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52 Table 5 (continued) Code Theme Frequency* Ph:SI:P:P Philosophy: Specific Issues: Practice Time: Patience in Practicing 2/0/0/2 Ph:SI:TS Philosophy: Specific Issues: Technology/Software Used N/A Ph:SI:TS:HU Philosophy: Specific Issues: Technology/Software Used: Fair to High Use 0/4/0/4 Ph:SI:TS:LU Philosophy: Specific Issues: Technology/Software Used: Little to No Use 1/0/1/2 Ph:WR Philosophy: Warm-up and Routine N/A Ph:WR:F Philosophy: Warm-up and Routine: Fundamentals 1/3/3/7 Ph:WR:FB Philosophy: Warm-up and Routine: Free Buzzing 2/0/0/2 Ph:WR:II Philosophy: Warm-up and Routine: Issues for Improvement (specific to student) 6/1/2/9 Ph:WR:MB Philosophy: Warm-up and Routine: Mouthpiece Buzzing 0/0/1/1 Ph:WR:MB:HU Philosophy: Warm-up and Routine: Mouthpiece Buzzing: Fair to High Use 3/0/2/5 Ph:WR:MB:LU Philosophy: Warm-up and Routine: Mouthpiece Buzzing: Little to No Use 0/1/0/1

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53 Table 5 (continued) Code Theme Frequency* Ph:WR:SC Philosophy: Warm-up and Routine: Specific Concepts/Exercises N/A Ph:WR:ST:R Philosophy: Warm-up and Routine: School of Thought: Remington 1/3/5/9 T Technique N/A T:A Technique: Articulation N/A T:A:PB Technique: Articulation: Product-Based 1/1/2/4 T:A:S Technique: Articulation: Syllabic Concepts 2/0/0/2 T:A:S:HU Technique: Articulation: Syllabic Concepts: Fair to High Use N/A T:A:S:LU Technique: Articulation: Syllabic Concepts: Little to No Use 2/1/1/4 T:A:SC Technique: Articulation: Specific Concepts/Exercises 2/3/1/6 T:A:TP Technique: Articulation: Tongue Placement 3/0/0/3 T:B Technique: Breathing/Air N/A T:B:OOC Technique: Breathing/Air: Openness of Oral Cavity/Throat 2/0/1/3 T:B:OOC:BT Technique: Breathing/Air: Openness of Oral Cavity/Throat: Use of Breathing Tube 3/0/0/3

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54 Table 5 (continued) Code Theme Frequency* T:B:PB Technique: Breathing/Air: Product-Based 0/2/1/3 T:B:PC Technique: Breathing/Air: Physical Considerations 2/0/0/2 T:B:RE Technique: Breathing/Air: Relation to Everything (integral to teaching) 2/5/2/9 T:EM Technique: Embouchure N/A T:EM:NT Technique: Embouchure: No Tongue; Initial Attack 3/2/0/5 T:EM:PB Technique: Embouchure: Product-Based 0/1/1/2 T:EM:SM Technique: Embouchure: Specific Muscles 4/0/1/5 T:EN Technique: Endurance N/A T:EN:D Technique: Endurance: Demands of Practice 3/1/1/5 T:EN:TSP Technique: Endurance: Time Spent Playing 1/1/2/4 T:I Technique: Intonation N/A T:I:SA Technique: Intonation: Student's Awareness 3/2/0/5 T:I:SA:ET Technique: Intonation: Student's Awareness: Ear Training 4/5/2/11 T:I:SA:PO Technique: Intonation: Student's Awareness: Playing with Others 2/1/3/6 T:I:SA:VC Technique: Intonation: Student's Awareness: Volume Considerations 0/1/0/1 T:I:TI Technique: Intonation: Tendencies of the Instrument 2/1/3/6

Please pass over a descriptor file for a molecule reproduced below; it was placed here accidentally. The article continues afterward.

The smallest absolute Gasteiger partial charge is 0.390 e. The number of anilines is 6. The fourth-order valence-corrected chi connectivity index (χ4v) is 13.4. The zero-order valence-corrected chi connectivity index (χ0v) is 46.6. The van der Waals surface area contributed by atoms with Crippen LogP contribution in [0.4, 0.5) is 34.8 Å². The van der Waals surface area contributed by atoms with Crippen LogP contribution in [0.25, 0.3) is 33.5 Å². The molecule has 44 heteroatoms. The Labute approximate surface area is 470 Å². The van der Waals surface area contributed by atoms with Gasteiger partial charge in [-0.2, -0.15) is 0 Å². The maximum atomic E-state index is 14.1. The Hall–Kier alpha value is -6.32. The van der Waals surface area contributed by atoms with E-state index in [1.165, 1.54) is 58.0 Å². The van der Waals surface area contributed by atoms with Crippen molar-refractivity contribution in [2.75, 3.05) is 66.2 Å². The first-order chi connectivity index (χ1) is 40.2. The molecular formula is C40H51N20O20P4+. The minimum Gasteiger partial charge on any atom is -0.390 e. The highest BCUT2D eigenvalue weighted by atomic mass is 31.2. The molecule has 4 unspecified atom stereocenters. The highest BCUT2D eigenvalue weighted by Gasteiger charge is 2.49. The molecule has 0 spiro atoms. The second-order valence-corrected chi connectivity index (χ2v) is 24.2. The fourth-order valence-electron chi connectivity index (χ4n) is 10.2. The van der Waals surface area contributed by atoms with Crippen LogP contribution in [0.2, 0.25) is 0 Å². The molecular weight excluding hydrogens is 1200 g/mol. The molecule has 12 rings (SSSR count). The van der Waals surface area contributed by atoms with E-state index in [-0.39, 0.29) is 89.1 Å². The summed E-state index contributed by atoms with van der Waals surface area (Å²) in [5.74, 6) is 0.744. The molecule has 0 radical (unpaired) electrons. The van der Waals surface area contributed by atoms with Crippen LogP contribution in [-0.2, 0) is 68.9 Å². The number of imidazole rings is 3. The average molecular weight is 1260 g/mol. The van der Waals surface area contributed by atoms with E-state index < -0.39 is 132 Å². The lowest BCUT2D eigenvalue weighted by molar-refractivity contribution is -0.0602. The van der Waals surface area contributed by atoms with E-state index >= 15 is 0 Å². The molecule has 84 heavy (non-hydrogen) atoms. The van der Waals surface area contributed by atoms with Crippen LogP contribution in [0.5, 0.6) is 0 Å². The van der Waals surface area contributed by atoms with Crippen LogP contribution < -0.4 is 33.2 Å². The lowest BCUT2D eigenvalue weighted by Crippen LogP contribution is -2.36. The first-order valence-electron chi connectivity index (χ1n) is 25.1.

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55 Table 5 (continued) Code Theme Frequency* T:I:UT Technique: Intonation: Use of a Tuner N/A T:I:UT:HU Technique: Intonation: Tuner Use: Fair to High Use 2/1/1/4 T:I:UT:LU Technique: Intonation: Tuner Use: Little to No Use 0/1/0/1 T:RR Technique: Range and Register 1/0/0/1 T:RR:CE Technique: Range and Register: Change in Embouchure 4/0/1/5 T:RR:MD Technique: Range and Register: Muscular Development 3/0/1/4 T:RR:RA Technique: Range and Register: Relation to Air/Breath 4/1/2/7 T:RR:S Technique: Range and Register: Syllabic Concepts 3/0/0/3 T:RR:UP Technique: Range and Register: Use of Partials 0/2/0/2 T:ST Technique: Slide Technique N/A T:ST:AP Technique: Slide Technique: Alternate Positions N/A T:ST:AP:HU Technique: Slide Technique: Alternate Positions: Fair to High Use 1/2/0/3 T:ST:AP:LU Technique: Slide Technique: Alternate Positions: Little to No Use 0/0/2/2 T:ST:P Technique: Slide Technique: Practicality 1/0/2/3

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56 Table 5 (continued) Code Theme Frequency* T:ST:SC Technique: Slide Technique: Specific Concepts/Exercises 3/2/3/8 T:STQ Technique: Sound and Tone Quality N/A T:STQ:L Technique: Sound and Tone Quality: Listening 3/2/0/5 T:STQ:L:LP Technique: Sound and Tone Quality: Listening: Live Performances 1/0/0/1 T:STQ:L:R Technique: Sound and Tone Quality: Listening: Recordings 2/1/0/3 T:STQ:M Technique: Sound and Tone Quality: Modeling (in context of the lesson) 2/0/4/6 T:STQ:MB Technique: Sound and Tone Quality: Mouthpiece Buzzing 0/0/2/2 T:STQ:PC Technique: Sound and Tone Quality: Physical Considerations 0/0/1/1 T:STQ:SA Technique: Sound and Tone Quality: Student Awareness 0/2/2/4 *Frequency is presented by distribution of cited passages: Drew/Marcellus/Olson/Total The themes identified by these various codes emerged from the data under the categorization extrapolated from the literature review (see Table 4): Philosophy (Ph), Technique (T), and Musicianship (M). In this way the framework for the study was

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57 integrated into the analysis, while still allowing for the voice of the data to be the guide for the emergent themes. It was hoped that researcher bias thus was minimized. A detailed diagram for each category of thematic code is delineated in Figures 1, 2, and 3.